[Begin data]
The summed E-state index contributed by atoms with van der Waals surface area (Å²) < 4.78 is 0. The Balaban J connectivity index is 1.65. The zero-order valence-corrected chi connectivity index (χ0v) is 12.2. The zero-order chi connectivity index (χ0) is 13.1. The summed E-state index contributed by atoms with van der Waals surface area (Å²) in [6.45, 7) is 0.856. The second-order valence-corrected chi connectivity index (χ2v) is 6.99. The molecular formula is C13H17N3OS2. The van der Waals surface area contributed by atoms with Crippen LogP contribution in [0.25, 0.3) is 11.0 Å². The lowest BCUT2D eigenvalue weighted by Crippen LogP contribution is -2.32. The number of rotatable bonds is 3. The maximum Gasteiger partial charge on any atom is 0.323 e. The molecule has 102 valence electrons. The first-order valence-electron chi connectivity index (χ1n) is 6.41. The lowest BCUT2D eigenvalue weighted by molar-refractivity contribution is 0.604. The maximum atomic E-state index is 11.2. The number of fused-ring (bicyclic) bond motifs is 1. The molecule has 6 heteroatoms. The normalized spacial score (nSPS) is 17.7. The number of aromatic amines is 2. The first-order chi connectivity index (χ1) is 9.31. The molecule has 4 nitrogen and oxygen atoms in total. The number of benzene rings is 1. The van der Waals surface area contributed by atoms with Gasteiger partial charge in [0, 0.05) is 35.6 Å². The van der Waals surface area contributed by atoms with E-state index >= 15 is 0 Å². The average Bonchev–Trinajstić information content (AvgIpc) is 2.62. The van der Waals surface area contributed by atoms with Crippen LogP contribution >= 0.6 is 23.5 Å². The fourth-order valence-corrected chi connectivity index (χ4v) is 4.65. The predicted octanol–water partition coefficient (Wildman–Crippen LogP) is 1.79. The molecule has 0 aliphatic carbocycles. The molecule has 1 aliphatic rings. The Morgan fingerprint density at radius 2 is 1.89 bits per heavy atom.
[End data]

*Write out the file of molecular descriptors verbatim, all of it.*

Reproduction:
The summed E-state index contributed by atoms with van der Waals surface area (Å²) < 4.78 is 0. The Balaban J connectivity index is 1.65. The zero-order valence-corrected chi connectivity index (χ0v) is 12.2. The zero-order chi connectivity index (χ0) is 13.1. The summed E-state index contributed by atoms with van der Waals surface area (Å²) in [6.45, 7) is 0.856. The second-order valence-corrected chi connectivity index (χ2v) is 6.99. The molecular formula is C13H17N3OS2. The van der Waals surface area contributed by atoms with Crippen LogP contribution in [0.25, 0.3) is 11.0 Å². The lowest BCUT2D eigenvalue weighted by Crippen LogP contribution is -2.32. The number of rotatable bonds is 3. The maximum Gasteiger partial charge on any atom is 0.323 e. The molecule has 102 valence electrons. The first-order valence-electron chi connectivity index (χ1n) is 6.41. The lowest BCUT2D eigenvalue weighted by molar-refractivity contribution is 0.604. The maximum atomic E-state index is 11.2. The number of fused-ring (bicyclic) bond motifs is 1. The molecule has 6 heteroatoms. The normalized spacial score (nSPS) is 17.7. The number of aromatic amines is 2. The first-order chi connectivity index (χ1) is 9.31. The molecule has 4 nitrogen and oxygen atoms in total. The number of benzene rings is 1. The van der Waals surface area contributed by atoms with Gasteiger partial charge in [0, 0.05) is 35.6 Å². The van der Waals surface area contributed by atoms with E-state index >= 15 is 0 Å². The average Bonchev–Trinajstić information content (AvgIpc) is 2.62. The van der Waals surface area contributed by atoms with Crippen LogP contribution >= 0.6 is 23.5 Å². The fourth-order valence-corrected chi connectivity index (χ4v) is 4.65. The predicted octanol–water partition coefficient (Wildman–Crippen LogP) is 1.79. The molecule has 0 aliphatic carbocycles. The molecule has 1 aliphatic rings. The Morgan fingerprint density at radius 2 is 1.89 bits per heavy atom.